Black on Both Sides: A Racial History of Trans Identity by C. Riley Snorton
From University of Minnesota Press:
- JOHN BOSWELL PRIZE FROM THE AMERICAN HISTORICAL ASSOCIATION
- WILLIAM SANDERS SCARBOROUGH PRIZE FROM THE MODERN LANGUAGE ASSOCIATION
- LAMBDA LITERARY AWARD FOR TRANSGENDER NONFICTION
- AMERICAN LIBRARY ASSOCIATION STONEWALL BOOK AWARD - ISRAEL FISHMAN NON-FICTION AWARD HONOR BOOK
- SYLVIA RIVERA AWARD IN TRANSGENDER STUDIES FROM THE CENTER FOR LESBIAN AND GAY STUDIES
- HONORABLE MENTION: NICKLISS PRIZE IN U.S. WOMEN'S AND/OR GENDER HISTORY FROM THE ORGANIZATION OF AMERICAN HISTORIANS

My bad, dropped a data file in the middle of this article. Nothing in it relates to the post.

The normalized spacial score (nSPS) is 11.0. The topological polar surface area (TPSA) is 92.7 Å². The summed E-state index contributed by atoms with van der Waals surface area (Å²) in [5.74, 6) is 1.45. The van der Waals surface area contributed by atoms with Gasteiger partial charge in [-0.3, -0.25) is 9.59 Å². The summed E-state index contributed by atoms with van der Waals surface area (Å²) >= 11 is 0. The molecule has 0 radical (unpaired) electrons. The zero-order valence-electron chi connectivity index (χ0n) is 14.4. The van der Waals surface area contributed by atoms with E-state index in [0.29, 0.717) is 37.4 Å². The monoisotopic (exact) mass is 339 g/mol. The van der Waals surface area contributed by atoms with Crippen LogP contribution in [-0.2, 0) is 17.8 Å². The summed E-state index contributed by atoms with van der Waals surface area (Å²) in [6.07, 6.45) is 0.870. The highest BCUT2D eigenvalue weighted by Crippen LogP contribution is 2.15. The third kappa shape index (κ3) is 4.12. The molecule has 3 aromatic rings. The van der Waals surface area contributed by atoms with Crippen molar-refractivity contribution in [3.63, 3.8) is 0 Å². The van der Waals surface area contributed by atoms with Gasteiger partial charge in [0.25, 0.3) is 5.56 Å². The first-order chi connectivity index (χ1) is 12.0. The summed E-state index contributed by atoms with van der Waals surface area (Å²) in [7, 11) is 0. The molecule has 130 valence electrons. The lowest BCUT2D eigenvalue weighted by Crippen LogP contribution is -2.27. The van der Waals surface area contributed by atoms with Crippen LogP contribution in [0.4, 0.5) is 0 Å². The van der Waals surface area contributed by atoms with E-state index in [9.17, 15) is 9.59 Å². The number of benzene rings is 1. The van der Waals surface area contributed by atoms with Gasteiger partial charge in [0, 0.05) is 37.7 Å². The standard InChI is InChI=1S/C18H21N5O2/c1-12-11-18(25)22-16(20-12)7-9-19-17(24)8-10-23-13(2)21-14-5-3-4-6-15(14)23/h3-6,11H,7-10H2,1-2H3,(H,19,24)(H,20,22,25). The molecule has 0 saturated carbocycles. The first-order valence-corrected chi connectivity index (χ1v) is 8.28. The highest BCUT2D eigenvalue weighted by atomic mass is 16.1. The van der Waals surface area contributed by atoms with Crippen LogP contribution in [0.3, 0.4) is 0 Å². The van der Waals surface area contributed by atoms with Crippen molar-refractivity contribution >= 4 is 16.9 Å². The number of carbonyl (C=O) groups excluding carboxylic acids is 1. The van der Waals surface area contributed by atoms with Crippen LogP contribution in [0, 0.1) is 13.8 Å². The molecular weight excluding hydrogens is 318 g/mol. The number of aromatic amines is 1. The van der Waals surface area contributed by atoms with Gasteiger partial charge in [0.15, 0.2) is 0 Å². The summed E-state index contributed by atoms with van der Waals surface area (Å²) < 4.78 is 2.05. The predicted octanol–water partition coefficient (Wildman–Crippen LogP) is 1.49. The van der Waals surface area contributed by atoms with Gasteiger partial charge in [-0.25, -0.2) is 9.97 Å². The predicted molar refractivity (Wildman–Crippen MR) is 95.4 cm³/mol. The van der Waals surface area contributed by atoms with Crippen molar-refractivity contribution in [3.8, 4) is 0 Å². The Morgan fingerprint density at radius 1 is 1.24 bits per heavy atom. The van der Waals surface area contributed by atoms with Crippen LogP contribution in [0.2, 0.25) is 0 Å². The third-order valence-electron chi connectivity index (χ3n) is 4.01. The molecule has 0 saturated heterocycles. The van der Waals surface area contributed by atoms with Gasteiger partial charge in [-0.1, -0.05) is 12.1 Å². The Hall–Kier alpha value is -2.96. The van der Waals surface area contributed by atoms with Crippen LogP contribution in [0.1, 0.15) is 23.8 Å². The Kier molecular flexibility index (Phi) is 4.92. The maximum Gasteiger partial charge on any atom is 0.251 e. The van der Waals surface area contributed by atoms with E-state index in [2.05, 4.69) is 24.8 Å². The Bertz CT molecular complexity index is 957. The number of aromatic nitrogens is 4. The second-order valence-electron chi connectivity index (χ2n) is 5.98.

Uncovering the overlapping histories of blackness and trans identity from the nineteenth century to the present day
In Black on Both Sides, C. Riley Snorton identifies multiple intersections between blackness and transness from the mid-nineteenth century to present-day anti-black and anti-trans legislation and violence. Drawing on a deep and varied archive of materials, Snorton attends to how slavery and the production of racialized gender provided the foundations for an understanding of gender as mutable.
"In a beautifully written and brilliant intervention and extension—the first full length book to examine the historical and contemporary importance of race to the constitution of ‘trans gender’—C. Riley Snorton identifies and performs a black trans reading practice, from Anarcha to Transgender Days of Remembrance."
—Christina Sharpe, author of In the Wake: On Blackness and Being